ment of Foreclosure entered in of the South % of said Section
the above-styled cause, in the 17 and the westerly right of
Circuit Court of Levy County, way line of County Road 336;
Florida, I will sell the property thence South 29044'50" East,
situate in Levy County, Florida, along said westerly right of
described as: way line, a distance of 1873.97.
LOT 10, CHIEFLAND WOODS feet to the Point of Begin-
UNIT1,ASPERPLATTHERE- ning; thence continue South
OF, AS RECORDED IN'PLAT 29044'50" East, along said
BOOK 6, PAGE 7, OF THE westerly right of way line a dis-
PUBLIC RECORDS OF LEVY tance of 623.89 feet; thence
COUNTY, FLORIDA North 89052'32" West, a dis-
at public sale, to the highest tance df 1613.37 feet; thence
and best bidder, for cash, at North 29044'50".West, a dis-
the Lobby of the Levy Coun- tance of 623.89 feet; thence
ty Courthouse, 355 S. Court South 89052'32" East, a dis-
Street, Bronson, FL 32621' at tance of 1613.37 feet to the
11:00 a.m. on the 19th day of Point of Beginning.
May, 2008. AND
CLERK OF THE CIRCUIT Part of Section 17 and 20,
COURT Township 13 South, Range 15
By: Gwen McEIroy Is/ East, Levy County, Florida, be-
Deputy Clerk ing more particularly described
THIS INSTRUMENT as follows:
PREPARED BY: Commencing at the Northeast
Stuart M. Gold, Esq. corner of the parcel of land
5801 NW 151 Street, Suite 307 described in Official Record
Miami Lakes, FL 33014 Book 891, pages 389-391,
Attorney for Plaintiff public records of Levy Coun-
(305) 591-1040 ty, Florida, hereafter referred
Pub.: April 24, May 1, 2008 to as the Parent Parcel, said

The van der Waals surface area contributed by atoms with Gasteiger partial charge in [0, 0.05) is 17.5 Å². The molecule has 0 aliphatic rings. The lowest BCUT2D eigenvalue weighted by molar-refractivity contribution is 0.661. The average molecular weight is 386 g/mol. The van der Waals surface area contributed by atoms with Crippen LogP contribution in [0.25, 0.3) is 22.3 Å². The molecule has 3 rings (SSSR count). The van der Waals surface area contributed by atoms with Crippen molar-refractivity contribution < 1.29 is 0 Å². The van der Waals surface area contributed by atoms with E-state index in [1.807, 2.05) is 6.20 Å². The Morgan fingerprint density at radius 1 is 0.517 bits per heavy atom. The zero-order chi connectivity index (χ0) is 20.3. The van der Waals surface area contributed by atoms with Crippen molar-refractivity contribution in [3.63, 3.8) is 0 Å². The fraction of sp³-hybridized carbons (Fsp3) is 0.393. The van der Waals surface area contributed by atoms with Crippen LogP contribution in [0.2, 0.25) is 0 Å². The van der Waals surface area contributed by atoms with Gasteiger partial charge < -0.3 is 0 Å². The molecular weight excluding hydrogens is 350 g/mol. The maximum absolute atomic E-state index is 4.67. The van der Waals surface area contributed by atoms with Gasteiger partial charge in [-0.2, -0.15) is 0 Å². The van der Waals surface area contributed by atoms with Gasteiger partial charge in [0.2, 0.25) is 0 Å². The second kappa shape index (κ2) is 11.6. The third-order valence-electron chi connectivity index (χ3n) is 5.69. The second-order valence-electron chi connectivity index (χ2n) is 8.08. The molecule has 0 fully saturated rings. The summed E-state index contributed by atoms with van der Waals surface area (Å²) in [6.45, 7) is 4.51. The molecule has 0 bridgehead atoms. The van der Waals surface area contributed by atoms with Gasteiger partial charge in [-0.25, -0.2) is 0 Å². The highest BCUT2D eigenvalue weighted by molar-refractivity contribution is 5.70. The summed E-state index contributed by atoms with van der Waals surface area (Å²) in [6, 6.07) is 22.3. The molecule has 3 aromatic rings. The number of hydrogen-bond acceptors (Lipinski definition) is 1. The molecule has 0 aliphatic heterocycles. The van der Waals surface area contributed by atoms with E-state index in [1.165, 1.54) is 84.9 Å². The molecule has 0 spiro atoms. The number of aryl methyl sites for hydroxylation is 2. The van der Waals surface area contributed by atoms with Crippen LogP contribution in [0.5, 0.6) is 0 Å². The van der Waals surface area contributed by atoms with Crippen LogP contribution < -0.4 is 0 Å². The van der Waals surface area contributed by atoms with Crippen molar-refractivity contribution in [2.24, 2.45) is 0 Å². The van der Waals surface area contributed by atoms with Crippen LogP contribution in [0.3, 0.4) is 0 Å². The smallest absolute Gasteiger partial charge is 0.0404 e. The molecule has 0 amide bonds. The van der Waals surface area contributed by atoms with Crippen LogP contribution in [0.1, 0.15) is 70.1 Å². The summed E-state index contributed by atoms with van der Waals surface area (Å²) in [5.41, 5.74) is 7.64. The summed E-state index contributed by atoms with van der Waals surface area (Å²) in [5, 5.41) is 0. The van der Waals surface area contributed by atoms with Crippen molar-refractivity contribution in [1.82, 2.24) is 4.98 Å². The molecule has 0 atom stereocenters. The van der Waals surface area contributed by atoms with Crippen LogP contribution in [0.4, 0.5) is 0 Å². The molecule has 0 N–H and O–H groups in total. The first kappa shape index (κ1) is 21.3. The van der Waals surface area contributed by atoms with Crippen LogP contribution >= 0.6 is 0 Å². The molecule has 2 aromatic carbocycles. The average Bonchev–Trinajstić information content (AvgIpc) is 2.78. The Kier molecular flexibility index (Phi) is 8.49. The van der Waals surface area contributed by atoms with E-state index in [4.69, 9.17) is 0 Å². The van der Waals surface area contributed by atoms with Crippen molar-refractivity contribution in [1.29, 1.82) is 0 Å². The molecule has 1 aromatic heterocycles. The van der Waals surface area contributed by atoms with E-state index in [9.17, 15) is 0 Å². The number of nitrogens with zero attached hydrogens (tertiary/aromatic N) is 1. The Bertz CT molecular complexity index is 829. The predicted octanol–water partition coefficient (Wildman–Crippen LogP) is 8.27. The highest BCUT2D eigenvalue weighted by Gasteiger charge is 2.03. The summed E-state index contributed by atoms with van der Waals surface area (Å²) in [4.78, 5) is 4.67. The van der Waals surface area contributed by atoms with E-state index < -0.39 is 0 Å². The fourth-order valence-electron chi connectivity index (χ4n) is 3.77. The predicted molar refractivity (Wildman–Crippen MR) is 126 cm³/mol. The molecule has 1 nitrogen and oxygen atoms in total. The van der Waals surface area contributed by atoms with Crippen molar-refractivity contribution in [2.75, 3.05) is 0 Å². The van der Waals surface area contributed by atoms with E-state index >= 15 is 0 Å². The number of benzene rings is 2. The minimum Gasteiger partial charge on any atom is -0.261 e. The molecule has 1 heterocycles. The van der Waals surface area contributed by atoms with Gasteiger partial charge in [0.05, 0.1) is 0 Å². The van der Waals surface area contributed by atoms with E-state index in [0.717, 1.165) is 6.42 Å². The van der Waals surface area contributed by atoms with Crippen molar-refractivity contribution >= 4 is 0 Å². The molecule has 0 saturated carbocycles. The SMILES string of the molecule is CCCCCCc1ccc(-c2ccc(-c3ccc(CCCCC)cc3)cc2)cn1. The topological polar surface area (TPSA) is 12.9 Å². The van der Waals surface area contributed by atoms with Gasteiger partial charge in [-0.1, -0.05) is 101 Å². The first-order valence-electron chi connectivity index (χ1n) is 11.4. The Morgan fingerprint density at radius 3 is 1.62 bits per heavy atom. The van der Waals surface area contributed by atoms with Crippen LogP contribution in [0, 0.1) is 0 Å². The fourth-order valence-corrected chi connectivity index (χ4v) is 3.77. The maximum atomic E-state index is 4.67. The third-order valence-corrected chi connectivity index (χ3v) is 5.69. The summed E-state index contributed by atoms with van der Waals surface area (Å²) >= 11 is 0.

---- Northeast corner, according
IN THE CIRCUIT COURT to said description, being the
EIGHTH JUDICIAL CIRCUIT, intersection of the North line
IN AND FOR LEVY COUNTY, of the South % of said Sec-
FLORIDA tion 17 and the westerly right
CASE NO. 38-2007-CA-1144 of way line of County Road
TRI-COUNTY d/b/a AMERIS, 336; thence Souith 29044'50"
Plaintiff, East, along said westerly
vs. right of way line, a distance
LAURA EMERSON WHITTALL of 2497.86 feet to the Point of
AS TRUSTEE, et al., Beginning; thence continue
Defendant(s). . South 29�44'50" East, along


NOTICE OF FORECLOSURE said westerly right of way line
SALOE a distance of 550.11 feet to the
beginning of a curve concave
NOTICE IS HEREBY GIVEN to the Northeast having a ra-
pursuant to a Summary Final dius of 3340.15 feet and a cen-
Judgment of Foreclosure en- tral angle of 01�11'36"; thence
tered herein, I will sell to the southeasterly along the arc of
highest and best bidder for cash said curve, 69.56 feet to the
in the BOCC meeting room in intersection of the said right of
the Levy County Courthouse way line with the centerline of
at 355 S. Court St., Bronson, a graded road known as Clyatt
Florida at 11:00 a.m. on the 19th Road and the centerline of
day of May, 2008, the following a 60.00 foot wide easement
described property: described in Official Record
Parcel 2 Book 887, page 432, public re-
Part of Section 17, Township cords of Levy County, Florida;
13 South, Range 15 East, Levy. thence North 89*27'47" West,
.County, Florida, being more along said centerline, 1199.94
particularly described as fol- feet; thence South 83001'45"
lows: West, along the said center-


Legal Notices

line, 184.67 feet; thence South
59�28'35" West, along said
centerline, 193.15 feet; thence
leaving said centerline North
29044'50" West, a distance
of 749.23 feet; thence South
89052'32" East, a distance
of 1613.37 feet to the Point